Blog Post #2: What defines a “violent” video game?

I was very impressed with Ferguson’s analysis of student violence and video game exposure, particularly because I have always felt there to be a rather poor connection between the two.  Yet far from simply telling me what I wanted to hear, Ferguson provided a significant amount of empirical research to back up his claims.  I have read many social commentaries on video games as they relate to school violence in which a majority of them use simple satirical analogies to strengthen their argument; such as how forks are the leading cause of childhood obesity (Ferguson’s own analogy with peanut butter on page four was particularly funny because of my own peanut allergy).   Yet what struck me most particularly about Ferguson’s work was his general admission that there is truly no way of profiling students who commit violent acts in school.  He admits that targeting certain demographics such as race, social status, parent status, or video game consumption can reveal an occasional trend, but goes on to say that the reason so many people are quick to assume these demographics are “dangerous” is because the media presents them as such.

In his discussion on video game-related aggression laboratory tests, Ferguson states that “[t]he media dutifully reports on the most negative results, as these results ‘sell’ to an already anxious public” (Ferguson, 8).  I agree with this statement, as it reflects a similar local example from the Portland-Eugene area: news reports rarely talk about the bicyclists who passively obey the laws of the road; rather, we only hear about the ones causing trouble and endangering other commuters.  As a result, bicyclists now have a poor reputation because the public is quick to assume the worst of every bicyclist they see.

Yet as far as stereotyping goes, Ferguson’s analysis gave me pause to question what exactly is being defined as a “violent video game”?  In Matthew Thomas Payne’s article on pseudo-realism in contemporary war games, he considers games like Halo and           Black Ops to be set in a world of “future combat and dystopian spaces” (Payne).  This, he argues, contrasts sharply with Medal of Honor’s use of real-world locations and historical events.  However, I would still consider all three of these games to be related to human (or at least humanoid) violence.  If taken from this point of view, where then does a game such as Super Smash Brothers fit in?  For those unfamiliar with it, this game brings together various Nintendo characters and pits them against each other in all-out fights.  As this is Nintendo, the character design, game mechanics, and fighting sequences are all rather cartoonish.  That aside, the point of the game is still to kill other players.  What then becomes of a child’s reaction to this game compared to, say, Medal of Honor?  Violence can appear in many forms, and I believe the line between what’s acceptable and what’s not needs to be more sharply defined before anybody can begin to argue its influence on school violence.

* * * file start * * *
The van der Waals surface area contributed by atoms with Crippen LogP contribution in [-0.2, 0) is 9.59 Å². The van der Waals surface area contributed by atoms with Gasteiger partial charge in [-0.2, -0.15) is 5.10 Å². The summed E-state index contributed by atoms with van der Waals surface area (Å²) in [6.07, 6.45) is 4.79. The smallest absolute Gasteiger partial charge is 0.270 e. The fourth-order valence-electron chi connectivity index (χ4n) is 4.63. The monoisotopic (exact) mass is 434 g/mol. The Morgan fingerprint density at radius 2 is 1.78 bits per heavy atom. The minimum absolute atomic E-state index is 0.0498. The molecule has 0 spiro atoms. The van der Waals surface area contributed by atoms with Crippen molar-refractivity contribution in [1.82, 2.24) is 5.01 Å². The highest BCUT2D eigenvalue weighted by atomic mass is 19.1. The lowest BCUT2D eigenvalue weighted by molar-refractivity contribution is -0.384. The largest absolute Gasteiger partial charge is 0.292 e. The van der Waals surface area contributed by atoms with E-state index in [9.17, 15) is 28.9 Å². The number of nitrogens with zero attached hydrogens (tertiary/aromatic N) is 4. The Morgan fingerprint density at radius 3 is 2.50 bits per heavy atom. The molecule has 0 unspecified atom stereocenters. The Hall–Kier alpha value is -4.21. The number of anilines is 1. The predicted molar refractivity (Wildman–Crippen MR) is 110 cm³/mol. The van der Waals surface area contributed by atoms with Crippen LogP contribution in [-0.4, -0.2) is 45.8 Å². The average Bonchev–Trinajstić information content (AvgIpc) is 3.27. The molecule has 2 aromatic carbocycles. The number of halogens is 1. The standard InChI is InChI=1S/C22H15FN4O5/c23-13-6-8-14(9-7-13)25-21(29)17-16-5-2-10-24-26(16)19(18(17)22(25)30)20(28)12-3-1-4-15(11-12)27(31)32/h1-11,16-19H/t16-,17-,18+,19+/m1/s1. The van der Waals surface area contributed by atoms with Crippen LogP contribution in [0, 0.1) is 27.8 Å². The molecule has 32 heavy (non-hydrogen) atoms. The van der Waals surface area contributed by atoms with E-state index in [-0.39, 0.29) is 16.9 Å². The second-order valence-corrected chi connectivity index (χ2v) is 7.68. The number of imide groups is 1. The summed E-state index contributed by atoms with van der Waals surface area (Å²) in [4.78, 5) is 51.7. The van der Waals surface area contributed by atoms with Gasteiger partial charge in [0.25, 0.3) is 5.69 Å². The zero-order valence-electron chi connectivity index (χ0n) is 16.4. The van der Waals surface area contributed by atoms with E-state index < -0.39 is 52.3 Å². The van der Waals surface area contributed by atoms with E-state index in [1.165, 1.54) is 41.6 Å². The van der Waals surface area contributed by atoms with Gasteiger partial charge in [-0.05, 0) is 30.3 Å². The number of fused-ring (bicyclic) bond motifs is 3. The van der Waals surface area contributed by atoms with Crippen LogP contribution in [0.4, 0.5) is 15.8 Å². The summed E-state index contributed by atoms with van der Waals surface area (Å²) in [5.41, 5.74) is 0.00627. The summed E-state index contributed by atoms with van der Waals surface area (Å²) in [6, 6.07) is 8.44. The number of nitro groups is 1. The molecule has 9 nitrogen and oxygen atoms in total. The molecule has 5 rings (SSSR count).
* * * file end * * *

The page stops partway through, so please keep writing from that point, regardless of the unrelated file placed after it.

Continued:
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One Response to Blog Post #2: What defines a “violent” video game?

  1. cstabile says:

    Your post answers the question I posed to another post — e.g. if the link between video game consumption and violence is so dubious, why do we continue to hear so much about it? It’s a familiar narrative and it sells an answer to an anxious public.

    But I think the main gist of your post — how do we categorize and quantify violence in video games? Is, moreover, the violence in a fantasy game like World of Warcraft that is perpetrated on non-humanoid characters the same as the violence in Medal of Honor or CODBLOPS?

    Now, that would be a great topic for a final blog post — to come up with a system that would allow us to categorize this violence. And something better than the Videogame Rating Council’s vague descriptions that I’ve pasted below. What does “blood” mean, anyway?

    VRC GA.JPG GA — General Audiences: Appropriate for all audiences. No blood or graphic violence. No profanity, no mature sexual themes and no usage of drugs or alcohol.
    VRC MA-13.JPG MA-13 — Mature Audiences: Parental Discretion Advised. The game was suitable for audiences thirteen years of age or older. Game could have some blood in it and more graphic violence than a “GA” game.
    VRC MA-17.JPG MA-17 — Mature Audiences: Not appropriate for minors. The game was suitable for audiences seventeen years of age or older. Games could have lots of blood, graphic violence, mature sexual themes, profanity, drug or alcohol usage.
    NYR or, Not Yet Rated: This rating only appeared in advertising and indicated that the game had not yet been rated by the V.R.C. The modern equivalents would be ESRB’s RP (Rating Pending) rating and PEGI’s TBC label.

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